But Motive is not the only player in the space. In February, TechCrunch reported on Coast, which aims to help companies control fuel and fleet spending with its expense management software, and its $27.5 million Series A financing co-led by Accel and Insight Partners. Founded in late 2020 by Daniel Simon, Coast describes itself as the “modern financial services platform for the future of transportation.” It compares itself to the likes of Ramp, Brex or Airbase in that it has developed an expense management software platform for fleet operators and their employees. To that end, and like the aforementioned spend-management companies, Coast has created a commercial charge card designed for the businesses that operate vehicle fleets, such as trucking companies, plumbers, HVAC businesses or last-mile delivery companies.
Meanwhile, Rain raised $6 million in seed funding to provide corporate credit cards for decentralized autonomous organizations (DAOs), reported The Block. Lightspeed Venture Partners led the round, which also included participation from Coinbase Ventures, Uniswap Labs and Terraform Labs. Founded by Farooq Malik and Charles Naut, the startup aims to tap into the growth of DAOs by providing them with a corporate card and expense management tools.
Crypto, crypto and more crypto
Last week, I wrote about how teen-focused Copper raised a $29 million Series A led by Fiat Ventures. Since its launch last May, Copper has grown to have more than 800,000 users. That’s up from 350,000 last October. While the company would not reveal its valuation or hard revenue figures, it did say that its revenue growth is in line with its user growth, which — as noted above — has more than doubled since October 2021.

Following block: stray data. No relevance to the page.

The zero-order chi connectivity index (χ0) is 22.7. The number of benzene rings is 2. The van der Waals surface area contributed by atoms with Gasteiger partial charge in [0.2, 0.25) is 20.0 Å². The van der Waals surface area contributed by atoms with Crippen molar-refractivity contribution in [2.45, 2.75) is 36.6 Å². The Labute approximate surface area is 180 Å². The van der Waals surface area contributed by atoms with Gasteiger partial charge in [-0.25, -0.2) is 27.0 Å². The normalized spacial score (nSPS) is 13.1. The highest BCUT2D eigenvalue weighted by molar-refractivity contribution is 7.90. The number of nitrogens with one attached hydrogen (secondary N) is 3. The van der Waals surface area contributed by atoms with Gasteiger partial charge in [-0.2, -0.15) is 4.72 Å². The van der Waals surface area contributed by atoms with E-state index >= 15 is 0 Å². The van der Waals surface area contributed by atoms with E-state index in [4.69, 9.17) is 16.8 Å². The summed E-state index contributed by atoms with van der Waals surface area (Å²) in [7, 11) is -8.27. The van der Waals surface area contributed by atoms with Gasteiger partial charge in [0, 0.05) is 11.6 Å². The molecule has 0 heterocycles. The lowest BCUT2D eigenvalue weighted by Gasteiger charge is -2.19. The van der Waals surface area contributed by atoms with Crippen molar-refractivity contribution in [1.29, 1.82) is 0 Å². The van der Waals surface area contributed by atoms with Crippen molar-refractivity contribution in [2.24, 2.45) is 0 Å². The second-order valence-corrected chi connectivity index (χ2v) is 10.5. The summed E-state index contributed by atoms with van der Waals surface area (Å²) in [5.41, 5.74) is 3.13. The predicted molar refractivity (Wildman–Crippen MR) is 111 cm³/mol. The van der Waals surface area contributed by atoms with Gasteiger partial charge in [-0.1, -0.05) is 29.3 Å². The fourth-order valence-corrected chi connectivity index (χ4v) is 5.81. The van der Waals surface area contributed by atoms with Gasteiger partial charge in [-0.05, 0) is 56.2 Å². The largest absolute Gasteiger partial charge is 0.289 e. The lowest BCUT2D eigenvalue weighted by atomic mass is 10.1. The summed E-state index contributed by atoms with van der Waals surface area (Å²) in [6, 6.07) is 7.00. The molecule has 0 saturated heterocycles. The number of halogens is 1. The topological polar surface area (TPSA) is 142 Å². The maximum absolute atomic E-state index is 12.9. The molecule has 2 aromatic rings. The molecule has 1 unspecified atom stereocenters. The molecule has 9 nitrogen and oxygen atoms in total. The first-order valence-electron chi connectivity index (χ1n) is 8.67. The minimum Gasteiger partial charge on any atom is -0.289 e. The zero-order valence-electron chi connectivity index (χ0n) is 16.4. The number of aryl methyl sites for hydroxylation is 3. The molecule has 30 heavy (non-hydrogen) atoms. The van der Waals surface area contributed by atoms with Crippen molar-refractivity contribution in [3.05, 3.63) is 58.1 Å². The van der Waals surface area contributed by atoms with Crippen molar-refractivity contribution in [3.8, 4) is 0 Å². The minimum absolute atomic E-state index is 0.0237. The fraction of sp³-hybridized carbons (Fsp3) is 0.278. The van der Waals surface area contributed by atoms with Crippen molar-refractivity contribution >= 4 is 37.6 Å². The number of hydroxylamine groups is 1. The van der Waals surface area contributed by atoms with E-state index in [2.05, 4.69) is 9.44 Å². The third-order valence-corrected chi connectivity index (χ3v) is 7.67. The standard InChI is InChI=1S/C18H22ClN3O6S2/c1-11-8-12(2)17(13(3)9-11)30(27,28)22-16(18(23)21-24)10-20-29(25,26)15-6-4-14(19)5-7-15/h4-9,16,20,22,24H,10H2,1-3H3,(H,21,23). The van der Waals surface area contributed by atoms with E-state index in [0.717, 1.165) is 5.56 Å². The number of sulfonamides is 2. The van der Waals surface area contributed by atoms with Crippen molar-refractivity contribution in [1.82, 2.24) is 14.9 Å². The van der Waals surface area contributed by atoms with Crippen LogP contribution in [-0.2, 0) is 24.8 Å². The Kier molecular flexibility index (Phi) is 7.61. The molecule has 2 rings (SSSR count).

Seattle-based Copper offers features such as personalized debit cards, access to 50,000 ATMs and support for digital wallets like Apple Pay, Google Pay and Samsung Pay. And now, it wants to move into giving teens a way to invest “responsibly” in stocks, mutual funds and even crypto.
Anita recently wrote about Step’s efforts to also offer teens a way to invest in crypto. For more on the topic, listen to Alex Wilhelm and I riff about it on EquityPod here.
Meanwhile, the biggest retirement plan provider in the United States, Fidelity, last week announced plans to offer individuals the opportunity to invest in bitcoin through their 401(k) retirement accounts later this year. With 20 million plan participants accounting for $2.7 trillion in assets, Fidelity just brought a somewhat controversial strategy into the mainstream.
It’s not surprising that Fidelity was the first tradfi asset management firm to stake out its territory in this space — the company has been ahead of its peers in launching digital asset products under the tenure of CEO Abigail Johnson. It launched its first crypto-related offering in 2018 when it began to hold digital assets in custody for institutional investors.
The news marked a pivotal moment in the growing movement to expand access to alternative investments — a goal that can be seen as either laudable or risky, depending on whom you’re asking. Anita digs in here (TechCrunch+ subscription required).